Extreme hate crimes tend to be committed by people with a history of antisocial behavior. One of the most heinous examples took place in June 1998 in Jasper, Texas. Three men with jail records offered a ride to a black man who walked with a limp. After beating the victim to death, they dragged him behind their truck until his body was partially dismembered.

Researchers have concluded that hate crimes are not necessarily random, uncontrollable, or inevitable occurrences. There is overwhelming evidence that society can intervene to reduce or prevent many forms of violence, especially among young people, including the hate-induced violence that threatens and intimidates entire categories of people.

Educated "guesstimates" of the prevalence of hate crimes are difficult because of state-by-state differences in the way such crimes are defined and reported. Federal law enforcement officials have only been compiling nationwide hate crime statistics since 1991, the year after the Hate Crimes Statistics Act was enacted. Before passage of the act, hate crimes were lumped together with such offenses as homicide, assault, rape, robbery, and arson.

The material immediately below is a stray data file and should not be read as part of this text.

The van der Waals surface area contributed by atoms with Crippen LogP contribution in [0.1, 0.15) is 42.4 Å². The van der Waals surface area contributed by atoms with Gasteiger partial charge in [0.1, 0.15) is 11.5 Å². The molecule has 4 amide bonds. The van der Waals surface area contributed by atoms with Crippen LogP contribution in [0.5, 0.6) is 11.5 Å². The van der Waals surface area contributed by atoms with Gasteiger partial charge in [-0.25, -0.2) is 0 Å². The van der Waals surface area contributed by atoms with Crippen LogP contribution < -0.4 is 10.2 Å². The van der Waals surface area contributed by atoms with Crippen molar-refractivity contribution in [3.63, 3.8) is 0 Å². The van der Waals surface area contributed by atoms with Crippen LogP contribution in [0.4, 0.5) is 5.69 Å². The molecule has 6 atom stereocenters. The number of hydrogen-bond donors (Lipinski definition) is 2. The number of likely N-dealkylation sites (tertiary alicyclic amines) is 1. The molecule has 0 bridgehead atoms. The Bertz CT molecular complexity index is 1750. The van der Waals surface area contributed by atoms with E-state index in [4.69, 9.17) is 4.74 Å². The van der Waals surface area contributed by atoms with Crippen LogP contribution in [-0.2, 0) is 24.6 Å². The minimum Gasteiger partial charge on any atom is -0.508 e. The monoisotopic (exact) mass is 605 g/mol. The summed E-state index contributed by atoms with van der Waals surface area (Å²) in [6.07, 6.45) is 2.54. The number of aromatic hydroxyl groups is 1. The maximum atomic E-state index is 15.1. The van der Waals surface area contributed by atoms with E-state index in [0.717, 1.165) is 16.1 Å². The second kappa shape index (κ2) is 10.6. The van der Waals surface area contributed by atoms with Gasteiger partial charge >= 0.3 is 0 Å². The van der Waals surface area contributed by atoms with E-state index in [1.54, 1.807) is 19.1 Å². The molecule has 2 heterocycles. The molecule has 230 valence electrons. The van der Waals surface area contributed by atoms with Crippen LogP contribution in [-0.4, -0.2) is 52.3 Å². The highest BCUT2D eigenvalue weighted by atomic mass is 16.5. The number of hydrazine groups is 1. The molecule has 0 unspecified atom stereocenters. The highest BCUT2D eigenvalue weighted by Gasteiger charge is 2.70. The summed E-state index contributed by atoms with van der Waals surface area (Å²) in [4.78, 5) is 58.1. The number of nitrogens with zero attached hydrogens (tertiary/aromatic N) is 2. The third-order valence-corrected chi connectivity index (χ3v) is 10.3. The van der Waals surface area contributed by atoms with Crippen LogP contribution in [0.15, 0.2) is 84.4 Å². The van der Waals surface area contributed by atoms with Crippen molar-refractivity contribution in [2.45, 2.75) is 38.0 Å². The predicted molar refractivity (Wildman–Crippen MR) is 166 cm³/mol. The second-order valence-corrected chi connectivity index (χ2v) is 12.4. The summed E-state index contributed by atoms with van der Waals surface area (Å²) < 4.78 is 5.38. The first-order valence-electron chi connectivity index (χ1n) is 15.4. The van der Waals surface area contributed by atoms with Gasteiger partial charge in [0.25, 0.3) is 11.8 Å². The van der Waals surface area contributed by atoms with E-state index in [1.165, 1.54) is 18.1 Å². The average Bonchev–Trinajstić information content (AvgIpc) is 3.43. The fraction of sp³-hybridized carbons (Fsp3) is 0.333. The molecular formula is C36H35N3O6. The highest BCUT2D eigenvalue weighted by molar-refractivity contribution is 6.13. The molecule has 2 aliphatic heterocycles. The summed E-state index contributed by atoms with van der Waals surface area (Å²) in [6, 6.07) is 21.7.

In 1996, law enforcement agencies in 49 states and the District of Columbia reported 8,759 bias-motivated criminal offenses to the Federal Bureau of Investigation, the federal government agency mandated by Congress to gather the statistics. However, points out the FBI, these data must be approached with caution. Typically, data on hate crimes collected by social scientists and such groups as the Anti-Defamation League, the National Asian Pacific American Legal Consortium, and the National Gay and Lesbian Task Force show a higher prevalence of hate crime than do federal statistics.

The Hate Crimes Prevention Act of 1998, introduced in both the House (H.R. 3081) and Senate (S. 1529), seeks to expand federal jurisdiction over hate crimes by (1) allowing federal authorities to investigate all possible hate crimes, not only those where the victim was engaged in a federally protected activity such as voting, going to school, or crossing state lines; and (2) expanding the categories that are currently covered by hate crimes legislation to include gender, sexual orientation, and disability.

As with most other offenses, reporting hate crimes is voluntary on the part of the local jurisdictions. Some states started submitting data only recently, and not all jurisdictions within states are represented in their reports.